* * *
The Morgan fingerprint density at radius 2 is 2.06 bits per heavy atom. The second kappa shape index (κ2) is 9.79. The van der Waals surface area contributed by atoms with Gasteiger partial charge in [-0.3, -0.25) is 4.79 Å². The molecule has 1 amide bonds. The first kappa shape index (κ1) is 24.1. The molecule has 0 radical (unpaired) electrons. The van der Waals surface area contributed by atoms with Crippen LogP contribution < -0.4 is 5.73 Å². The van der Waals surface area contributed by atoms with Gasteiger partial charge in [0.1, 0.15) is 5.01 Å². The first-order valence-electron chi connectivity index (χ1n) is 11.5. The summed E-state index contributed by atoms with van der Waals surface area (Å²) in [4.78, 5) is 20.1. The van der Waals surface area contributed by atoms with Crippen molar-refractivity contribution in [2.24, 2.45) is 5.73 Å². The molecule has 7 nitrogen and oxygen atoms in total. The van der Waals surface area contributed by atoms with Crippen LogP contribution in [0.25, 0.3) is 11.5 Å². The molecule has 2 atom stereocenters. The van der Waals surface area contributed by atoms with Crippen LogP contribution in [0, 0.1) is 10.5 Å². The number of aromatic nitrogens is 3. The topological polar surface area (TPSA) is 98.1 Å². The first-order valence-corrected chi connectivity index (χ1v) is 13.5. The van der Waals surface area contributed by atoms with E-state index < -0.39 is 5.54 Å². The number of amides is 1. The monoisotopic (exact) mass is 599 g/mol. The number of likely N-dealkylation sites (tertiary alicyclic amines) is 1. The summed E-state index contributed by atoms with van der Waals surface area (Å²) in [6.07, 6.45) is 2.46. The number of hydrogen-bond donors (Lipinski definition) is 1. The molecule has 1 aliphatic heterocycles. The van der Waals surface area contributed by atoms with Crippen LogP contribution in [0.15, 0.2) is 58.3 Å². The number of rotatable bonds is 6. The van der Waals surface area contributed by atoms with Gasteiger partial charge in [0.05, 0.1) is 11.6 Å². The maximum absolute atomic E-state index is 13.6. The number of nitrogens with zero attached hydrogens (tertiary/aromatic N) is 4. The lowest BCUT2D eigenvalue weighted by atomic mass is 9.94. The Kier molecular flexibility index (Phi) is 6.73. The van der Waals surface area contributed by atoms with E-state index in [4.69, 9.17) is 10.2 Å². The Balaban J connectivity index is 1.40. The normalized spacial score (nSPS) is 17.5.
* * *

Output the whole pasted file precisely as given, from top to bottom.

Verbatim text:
The Morgan fingerprint density at radius 2 is 2.06 bits per heavy atom. The second kappa shape index (κ2) is 9.79. The van der Waals surface area contributed by atoms with Gasteiger partial charge in [-0.3, -0.25) is 4.79 Å². The molecule has 1 amide bonds. The first kappa shape index (κ1) is 24.1. The molecule has 0 radical (unpaired) electrons. The van der Waals surface area contributed by atoms with Crippen LogP contribution < -0.4 is 5.73 Å². The van der Waals surface area contributed by atoms with Gasteiger partial charge in [0.1, 0.15) is 5.01 Å². The first-order valence-electron chi connectivity index (χ1n) is 11.5. The summed E-state index contributed by atoms with van der Waals surface area (Å²) in [4.78, 5) is 20.1. The van der Waals surface area contributed by atoms with Crippen molar-refractivity contribution in [2.24, 2.45) is 5.73 Å². The molecule has 7 nitrogen and oxygen atoms in total. The van der Waals surface area contributed by atoms with Crippen LogP contribution in [0.25, 0.3) is 11.5 Å². The molecule has 2 atom stereocenters. The van der Waals surface area contributed by atoms with Crippen LogP contribution in [0, 0.1) is 10.5 Å². The number of aromatic nitrogens is 3. The topological polar surface area (TPSA) is 98.1 Å². The first-order valence-corrected chi connectivity index (χ1v) is 13.5. The van der Waals surface area contributed by atoms with E-state index < -0.39 is 5.54 Å². The number of amides is 1. The monoisotopic (exact) mass is 599 g/mol. The number of likely N-dealkylation sites (tertiary alicyclic amines) is 1. The summed E-state index contributed by atoms with van der Waals surface area (Å²) in [6.07, 6.45) is 2.46. The number of hydrogen-bond donors (Lipinski definition) is 1. The molecule has 1 aliphatic heterocycles. The van der Waals surface area contributed by atoms with Crippen LogP contribution in [0.15, 0.2) is 58.3 Å². The number of rotatable bonds is 6. The van der Waals surface area contributed by atoms with Gasteiger partial charge in [0.05, 0.1) is 11.6 Å². The maximum absolute atomic E-state index is 13.6. The number of nitrogens with zero attached hydrogens (tertiary/aromatic N) is 4. The lowest BCUT2D eigenvalue weighted by atomic mass is 9.94. The Kier molecular flexibility index (Phi) is 6.73. The van der Waals surface area contributed by atoms with E-state index in [4.69, 9.17) is 10.2 Å². The Balaban J connectivity index is 1.40. The normalized spacial score (nSPS) is 17.5.